Many studies regarding heavy metal concentration in contaminated soils have observed increased concentrations in the smaller-sized particles. This phenomenon has been attributed to differences in organic matter, contaminant source, and particle surface area. The relationship between particle size and lead concentration in soils was explored. Data from four published studies were considered; the sources of lead contamination were lead smelting, metal manufacturing, and combustion of leaded automotive fuels. These four studies reported lead concentrations in different soil fractions, separated by particle size, or diameter. A total of 14 soil samples were evaluated, with each having 3 to 6 different particle-size fractions. The particle sizes ranged from less than 63 microns to between 850 to 2000 microns. Lead concentrations were plotted versus mid-range diameters. Data for each of the 14 soil samples were approximately linear on a log-log plot. Trend lines for each soil sample revealed strikingly similar slopes for all 14. The slopes ranged from -0.59 to -0.25, with a mean of -0.37. Correlation coefficients ranged from 0.75 to 0.999. This relationship suggests that soil lead concentrations are nearly proportional to the diameter raised to the power -0.37. Stated differently, soil lead concentrations within a given soil sample can be approximated as being inversely proportional to the cube-root of the particle diameter.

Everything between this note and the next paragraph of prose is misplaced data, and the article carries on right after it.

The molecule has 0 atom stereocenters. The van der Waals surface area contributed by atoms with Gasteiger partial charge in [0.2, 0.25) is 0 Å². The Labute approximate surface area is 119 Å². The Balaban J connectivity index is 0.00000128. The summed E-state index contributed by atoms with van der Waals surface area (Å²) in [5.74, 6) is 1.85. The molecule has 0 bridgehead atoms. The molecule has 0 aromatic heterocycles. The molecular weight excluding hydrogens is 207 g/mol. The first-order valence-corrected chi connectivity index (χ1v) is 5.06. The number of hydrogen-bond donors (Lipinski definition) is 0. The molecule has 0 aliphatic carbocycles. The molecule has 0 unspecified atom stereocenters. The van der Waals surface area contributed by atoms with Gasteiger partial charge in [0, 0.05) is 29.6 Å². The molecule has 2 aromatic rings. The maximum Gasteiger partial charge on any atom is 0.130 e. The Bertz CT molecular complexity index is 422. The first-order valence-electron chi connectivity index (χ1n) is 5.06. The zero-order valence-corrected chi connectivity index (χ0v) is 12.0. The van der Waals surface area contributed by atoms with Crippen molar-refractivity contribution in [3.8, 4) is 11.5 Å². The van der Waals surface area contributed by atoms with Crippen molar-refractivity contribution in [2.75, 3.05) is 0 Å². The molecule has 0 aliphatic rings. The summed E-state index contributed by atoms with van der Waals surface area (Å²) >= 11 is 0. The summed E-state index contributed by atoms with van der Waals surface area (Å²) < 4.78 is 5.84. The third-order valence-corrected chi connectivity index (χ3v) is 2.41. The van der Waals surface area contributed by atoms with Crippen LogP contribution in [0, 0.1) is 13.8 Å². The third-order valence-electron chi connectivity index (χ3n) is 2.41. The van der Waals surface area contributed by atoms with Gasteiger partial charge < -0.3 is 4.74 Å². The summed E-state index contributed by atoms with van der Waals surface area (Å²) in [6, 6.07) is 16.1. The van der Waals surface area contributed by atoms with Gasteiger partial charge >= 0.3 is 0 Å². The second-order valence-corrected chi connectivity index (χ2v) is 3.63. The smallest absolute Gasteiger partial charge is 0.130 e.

Abouelnasr, Dana M.
"The Relationship Between Soil Particle Size And Lead Concentration,"
Proceedings of the Annual International Conference on Soils, Sediments, Water and Energy:
Vol. 14, Article 8.
Available at: http://scholarworks.umass.edu/soilsproceedings/vol14/iss1/8